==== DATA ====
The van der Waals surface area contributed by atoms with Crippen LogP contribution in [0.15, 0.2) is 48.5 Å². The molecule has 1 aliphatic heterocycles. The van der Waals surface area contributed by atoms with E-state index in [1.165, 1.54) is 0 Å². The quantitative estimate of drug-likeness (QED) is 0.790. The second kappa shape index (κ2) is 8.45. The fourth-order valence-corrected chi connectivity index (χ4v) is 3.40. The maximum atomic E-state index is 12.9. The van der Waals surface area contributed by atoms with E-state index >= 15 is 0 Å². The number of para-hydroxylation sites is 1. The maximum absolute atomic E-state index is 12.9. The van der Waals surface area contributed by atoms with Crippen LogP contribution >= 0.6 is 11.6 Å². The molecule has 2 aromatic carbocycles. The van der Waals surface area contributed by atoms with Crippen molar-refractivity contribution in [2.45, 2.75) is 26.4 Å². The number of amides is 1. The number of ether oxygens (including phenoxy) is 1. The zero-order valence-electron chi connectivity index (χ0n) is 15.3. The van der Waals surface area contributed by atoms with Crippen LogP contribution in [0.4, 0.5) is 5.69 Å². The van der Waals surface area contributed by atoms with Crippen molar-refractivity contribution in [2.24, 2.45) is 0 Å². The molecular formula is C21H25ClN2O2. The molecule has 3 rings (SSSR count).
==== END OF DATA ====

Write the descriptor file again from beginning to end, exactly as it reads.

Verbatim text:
The van der Waals surface area contributed by atoms with Crippen LogP contribution in [0.15, 0.2) is 48.5 Å². The molecule has 1 aliphatic heterocycles. The van der Waals surface area contributed by atoms with E-state index in [1.165, 1.54) is 0 Å². The quantitative estimate of drug-likeness (QED) is 0.790. The second kappa shape index (κ2) is 8.45. The fourth-order valence-corrected chi connectivity index (χ4v) is 3.40. The maximum atomic E-state index is 12.9. The van der Waals surface area contributed by atoms with E-state index >= 15 is 0 Å². The number of para-hydroxylation sites is 1. The maximum absolute atomic E-state index is 12.9. The van der Waals surface area contributed by atoms with Crippen LogP contribution >= 0.6 is 11.6 Å². The molecule has 2 aromatic carbocycles. The van der Waals surface area contributed by atoms with Crippen molar-refractivity contribution in [2.45, 2.75) is 26.4 Å². The number of amides is 1. The number of ether oxygens (including phenoxy) is 1. The zero-order valence-electron chi connectivity index (χ0n) is 15.3. The van der Waals surface area contributed by atoms with Crippen LogP contribution in [0.4, 0.5) is 5.69 Å². The van der Waals surface area contributed by atoms with Crippen molar-refractivity contribution in [2.24, 2.45) is 0 Å². The molecular formula is C21H25ClN2O2. The molecule has 3 rings (SSSR count).